Commissioner Weber gave keynote address at opening of new @ssymca #childcare in #Quincy today. Thank you @mayortomkoch @SenJohnFKeenan @JoanMeschino for your support of access to high-quality #preschool and #earlyed opportunities for children and families! #mapoli

Albert Wat@albert_wat Feb 7
Making #PreK teachers more part of public schools has its benefits, but we need to make sure we have diverse educators, which is something K-12 systems struggle with... … #BeyondFalseChoices #ECE

MassBudget@MassBudget Feb 5
On the 25th anniversary of unpaid leave from #FMLA, we recognize the milestone for workers to care for themselves & their families. But FMLA only covers about 60% of U.S. workers and only 13% have access to paid leave from their employers in New England #FMLA25 #paidleaveMA

The Rennie Center@therenniecenter Jan 26
A recap of our Condition of Ed conversation yesterday # COE2018 … via @SentandEnt



notes from Amy

BIG NEWS from Washington DC! As you may have heard, Congress reached a bipartisan deal on the federal budget, which President Trump signed. The agreement includes major funding increases for programs that affect children and families. The budget doubles funding for the Child Care and Development Block Grant— an increase that would allow states to serve 230,000 more children, including  4,780 here in Massachusetts. There is also good news for Maternal, Infant and Early Childhood  Home Visiting Program, community health centers, the  Children’s Health Insurance Program (CHIP). Read more here.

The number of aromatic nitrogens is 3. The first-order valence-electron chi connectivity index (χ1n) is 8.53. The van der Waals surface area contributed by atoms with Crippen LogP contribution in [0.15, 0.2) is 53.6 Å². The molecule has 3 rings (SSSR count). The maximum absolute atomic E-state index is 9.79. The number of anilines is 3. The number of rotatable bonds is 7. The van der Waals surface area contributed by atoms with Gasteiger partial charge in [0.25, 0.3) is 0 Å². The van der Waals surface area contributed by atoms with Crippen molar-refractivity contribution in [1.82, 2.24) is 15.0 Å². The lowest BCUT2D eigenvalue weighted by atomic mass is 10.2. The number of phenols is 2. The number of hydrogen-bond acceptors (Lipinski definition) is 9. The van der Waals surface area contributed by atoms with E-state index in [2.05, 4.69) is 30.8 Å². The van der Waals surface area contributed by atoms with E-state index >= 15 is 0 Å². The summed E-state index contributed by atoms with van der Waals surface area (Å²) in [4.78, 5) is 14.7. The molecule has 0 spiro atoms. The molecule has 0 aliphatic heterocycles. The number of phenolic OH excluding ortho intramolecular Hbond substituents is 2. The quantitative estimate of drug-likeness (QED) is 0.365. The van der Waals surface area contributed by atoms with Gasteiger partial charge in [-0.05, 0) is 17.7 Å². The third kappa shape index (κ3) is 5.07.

This historic investment in young children and families reminds us how critical advocacy is and how important it is to build relationships and to never, never, never give up.

We are grateful to our delegation from Massachusetts – US Senators Elizabeth Warren and Ed Markey, and US Representatives
Michael Capuano, Katherine Clark, Bill Keating, Joe Kennedy III, Stephen Lynch, Jim McGovern, Seth Moulton, Richard Neal, and Niki Tsongas. THANK YOU for your leadership.

While we celebrate this victory, we must now focus on opportunities in Massachusetts. Governor Baker released his budget proposal for Fiscal year 2019 and members the MA House of Representatives and Senate are working on their proposals. NOW is the time to contact your legislators and ask them to support early education!

More good news – preschool expansion legislation, An Act ensuring high quality early education (H.2874), was reported favorably by committee and referred to the House Committee on Ways and Means. Stay tuned for more information and opportunities to advocate.

Make sure you are signed up to receive our advocacy alerts and help spread the word to others who can help advocate! You can find infographics, research briefs, Fast Facts, and more on our website. And check out our post Six Things to Watch in 2018.

It’s shaping up to be an exciting year!


617.330.7380           400 Atlantic Avenue, Boston, Massachusetts 02110 
Strategies for Children works to ensure that Massachusetts invests the resources needed for all children, from birth to age five, to access high-quality early education programs that prepare them for success in school and life.